Originally Posted by writerguy731:I agree with you here, but note that this changes the argument. This is no longer about character actions entirely within the magic circle; it's about behavior that breaks the circle, that conflates the character's actions with the player's actions.
... if they code in options for behavior that are viable and interact only with fictional characters, and then say that you as a player are punished permanently or otherwise because you've chosen a style of play that the creators didn't prefer, despite the fact that they have set up the possibility themselves, that in my opinion is little more than bullying.
In a way this breaking the circle is inevitable -- characters in a game can't do anything without the player (otherwise they'd be sims). This is why the case of Mr. Bungle [note: link to explicit text] is so interesting, if in a very unhappy way. The hacks used to perpetuate non-consensual sexual acts on other characters may have been allowable within the game world, but it's the player behind those acts that we want to punish for shattering the expected gameplay experience of other players. If I-the-player use my character to foul up your game, how is the developers punishing only my character going to have any meaningful effect?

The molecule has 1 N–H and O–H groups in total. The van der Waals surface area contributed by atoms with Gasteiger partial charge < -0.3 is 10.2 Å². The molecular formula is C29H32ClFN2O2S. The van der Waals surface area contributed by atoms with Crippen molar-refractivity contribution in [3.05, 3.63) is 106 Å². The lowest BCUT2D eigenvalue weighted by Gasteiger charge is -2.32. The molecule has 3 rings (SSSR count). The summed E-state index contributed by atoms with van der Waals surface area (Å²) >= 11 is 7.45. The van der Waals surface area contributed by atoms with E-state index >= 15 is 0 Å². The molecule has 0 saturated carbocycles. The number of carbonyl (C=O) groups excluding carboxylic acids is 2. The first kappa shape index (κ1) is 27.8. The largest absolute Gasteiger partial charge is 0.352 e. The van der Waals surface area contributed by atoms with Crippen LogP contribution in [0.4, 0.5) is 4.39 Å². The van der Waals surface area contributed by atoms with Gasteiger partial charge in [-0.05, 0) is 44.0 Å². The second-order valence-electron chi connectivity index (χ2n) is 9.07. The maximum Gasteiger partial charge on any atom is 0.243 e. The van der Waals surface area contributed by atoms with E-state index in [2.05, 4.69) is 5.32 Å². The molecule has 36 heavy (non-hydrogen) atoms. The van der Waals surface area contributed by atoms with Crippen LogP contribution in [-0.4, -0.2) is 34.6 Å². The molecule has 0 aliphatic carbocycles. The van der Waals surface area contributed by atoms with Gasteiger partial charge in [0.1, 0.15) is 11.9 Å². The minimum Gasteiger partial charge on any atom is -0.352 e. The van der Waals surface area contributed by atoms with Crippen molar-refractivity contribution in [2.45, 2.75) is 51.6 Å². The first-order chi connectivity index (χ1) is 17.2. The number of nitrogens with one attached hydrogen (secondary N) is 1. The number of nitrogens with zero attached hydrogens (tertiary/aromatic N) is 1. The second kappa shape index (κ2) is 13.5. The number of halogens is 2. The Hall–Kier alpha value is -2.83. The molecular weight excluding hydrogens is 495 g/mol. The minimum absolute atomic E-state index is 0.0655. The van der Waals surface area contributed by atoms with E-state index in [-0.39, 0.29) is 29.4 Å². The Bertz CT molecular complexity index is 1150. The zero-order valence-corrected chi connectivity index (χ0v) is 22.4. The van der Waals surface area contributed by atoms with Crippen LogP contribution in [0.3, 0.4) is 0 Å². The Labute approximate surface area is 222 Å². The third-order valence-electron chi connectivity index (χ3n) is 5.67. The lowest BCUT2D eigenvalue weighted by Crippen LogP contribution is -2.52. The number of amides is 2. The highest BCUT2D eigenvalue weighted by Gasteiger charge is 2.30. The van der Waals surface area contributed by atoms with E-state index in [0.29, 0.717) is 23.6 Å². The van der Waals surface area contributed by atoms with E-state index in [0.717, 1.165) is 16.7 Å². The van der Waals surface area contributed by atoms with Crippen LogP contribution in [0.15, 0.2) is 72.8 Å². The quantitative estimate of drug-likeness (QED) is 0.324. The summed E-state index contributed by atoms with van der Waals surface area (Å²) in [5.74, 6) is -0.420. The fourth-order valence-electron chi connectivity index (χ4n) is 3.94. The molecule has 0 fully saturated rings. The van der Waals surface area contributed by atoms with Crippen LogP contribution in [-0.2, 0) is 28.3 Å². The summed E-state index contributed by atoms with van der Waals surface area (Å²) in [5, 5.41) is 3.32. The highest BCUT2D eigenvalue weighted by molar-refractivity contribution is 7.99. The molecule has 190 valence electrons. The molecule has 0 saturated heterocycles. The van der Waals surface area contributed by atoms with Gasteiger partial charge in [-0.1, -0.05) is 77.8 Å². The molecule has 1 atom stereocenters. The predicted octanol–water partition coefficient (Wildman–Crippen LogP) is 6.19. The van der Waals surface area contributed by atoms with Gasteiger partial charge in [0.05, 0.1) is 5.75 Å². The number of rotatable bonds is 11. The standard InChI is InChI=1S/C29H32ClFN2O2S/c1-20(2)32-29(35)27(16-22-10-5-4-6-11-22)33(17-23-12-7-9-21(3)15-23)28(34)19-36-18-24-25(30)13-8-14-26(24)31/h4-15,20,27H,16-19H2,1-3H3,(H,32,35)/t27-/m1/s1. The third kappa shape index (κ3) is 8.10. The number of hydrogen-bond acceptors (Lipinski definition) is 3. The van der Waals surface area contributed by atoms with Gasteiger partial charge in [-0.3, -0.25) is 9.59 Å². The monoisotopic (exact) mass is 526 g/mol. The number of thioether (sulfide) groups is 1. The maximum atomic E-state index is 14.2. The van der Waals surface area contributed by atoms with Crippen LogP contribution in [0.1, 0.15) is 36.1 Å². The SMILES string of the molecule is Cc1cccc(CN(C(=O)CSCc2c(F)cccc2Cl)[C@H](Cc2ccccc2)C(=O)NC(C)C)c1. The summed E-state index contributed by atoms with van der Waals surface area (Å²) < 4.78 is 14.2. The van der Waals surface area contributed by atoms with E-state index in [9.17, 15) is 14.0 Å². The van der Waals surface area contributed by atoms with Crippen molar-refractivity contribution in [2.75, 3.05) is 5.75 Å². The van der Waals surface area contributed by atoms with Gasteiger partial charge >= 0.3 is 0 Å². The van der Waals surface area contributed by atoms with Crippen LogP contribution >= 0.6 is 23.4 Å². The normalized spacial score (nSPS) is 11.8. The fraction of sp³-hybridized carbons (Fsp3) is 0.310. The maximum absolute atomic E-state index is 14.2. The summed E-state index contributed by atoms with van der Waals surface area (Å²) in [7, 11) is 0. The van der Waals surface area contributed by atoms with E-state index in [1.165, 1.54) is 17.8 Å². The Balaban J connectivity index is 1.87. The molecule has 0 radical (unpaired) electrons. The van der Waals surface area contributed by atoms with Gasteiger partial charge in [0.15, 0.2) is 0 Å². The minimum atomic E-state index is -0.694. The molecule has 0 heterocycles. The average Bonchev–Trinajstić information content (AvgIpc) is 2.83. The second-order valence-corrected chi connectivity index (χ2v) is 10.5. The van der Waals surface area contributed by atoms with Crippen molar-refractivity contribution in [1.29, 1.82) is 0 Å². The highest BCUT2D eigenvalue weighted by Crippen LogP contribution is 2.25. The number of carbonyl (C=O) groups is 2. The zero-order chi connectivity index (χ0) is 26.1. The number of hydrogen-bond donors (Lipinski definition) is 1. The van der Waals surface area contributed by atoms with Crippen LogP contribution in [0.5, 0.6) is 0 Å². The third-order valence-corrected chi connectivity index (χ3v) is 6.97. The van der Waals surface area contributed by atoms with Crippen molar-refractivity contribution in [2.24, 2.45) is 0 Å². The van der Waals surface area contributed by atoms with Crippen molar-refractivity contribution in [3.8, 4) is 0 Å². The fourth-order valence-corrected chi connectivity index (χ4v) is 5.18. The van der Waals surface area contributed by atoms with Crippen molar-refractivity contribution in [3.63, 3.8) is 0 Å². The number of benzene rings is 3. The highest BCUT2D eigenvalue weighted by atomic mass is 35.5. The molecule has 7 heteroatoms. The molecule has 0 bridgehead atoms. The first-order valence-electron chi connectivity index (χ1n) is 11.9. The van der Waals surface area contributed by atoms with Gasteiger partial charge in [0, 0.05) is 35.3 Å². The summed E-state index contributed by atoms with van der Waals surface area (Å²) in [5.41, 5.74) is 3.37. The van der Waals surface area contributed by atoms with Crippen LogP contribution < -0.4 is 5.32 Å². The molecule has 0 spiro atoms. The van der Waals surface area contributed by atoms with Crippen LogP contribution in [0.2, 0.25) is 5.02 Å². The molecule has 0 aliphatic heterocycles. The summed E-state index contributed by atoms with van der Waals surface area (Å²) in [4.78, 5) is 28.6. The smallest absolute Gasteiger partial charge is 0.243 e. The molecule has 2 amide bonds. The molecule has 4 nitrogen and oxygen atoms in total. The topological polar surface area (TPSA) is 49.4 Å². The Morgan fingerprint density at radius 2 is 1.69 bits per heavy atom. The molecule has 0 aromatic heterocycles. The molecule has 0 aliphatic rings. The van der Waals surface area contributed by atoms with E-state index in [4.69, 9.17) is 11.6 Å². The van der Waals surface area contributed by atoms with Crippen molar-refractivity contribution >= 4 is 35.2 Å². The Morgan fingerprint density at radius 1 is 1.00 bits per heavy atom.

I think there has to be some provision for developers to apply real-world consequences to players for the in-game behaviors they express their characters. That said, doing so ought to happen only under specific circumstances, such as in response to players intentionally using their characters to break the magic circle for other players. In general, if a character is doing something within the context of the game world's ethics, then even if that action goes against what those ethics say is right behavior the game itself should punish the character, not the player.
If that's what you're saying, then we're in agreement. But note that taking away XP for not following the Prime Directive is not punishment against a player! The player doesn't earn XP; the character does.
The counterargument here is that even if it's the character that's penalized in the game world, the player still pays the price in the extra time that's now required to do what he was trying to do. I'm actually sympathetic to that -- I certainly wouldn't want to play a game where my investment of time was repeatedly jerked around according to somebody else's ideas of right and wrong.
But the solution to this is not to force developers to make a game world with the code of ethics one prefers in the real world, or no ethical code at all, or some other feature demand. Consumers can't be allowed to have that kind of veto power over the game design process; if we could, no one would want to develop games.
The only viable solution is to vote with your wallet. If the developers of Game X implement something you can't stand, don't play Game X. If you really object to it, you're free to go online and say so.
Does that blow? Yes. It's a lousy solution. But the alternative of being able to force game developers to implement a game according to someone else's vision is worse.
That doesn't mean we can't ask for what we want, of course....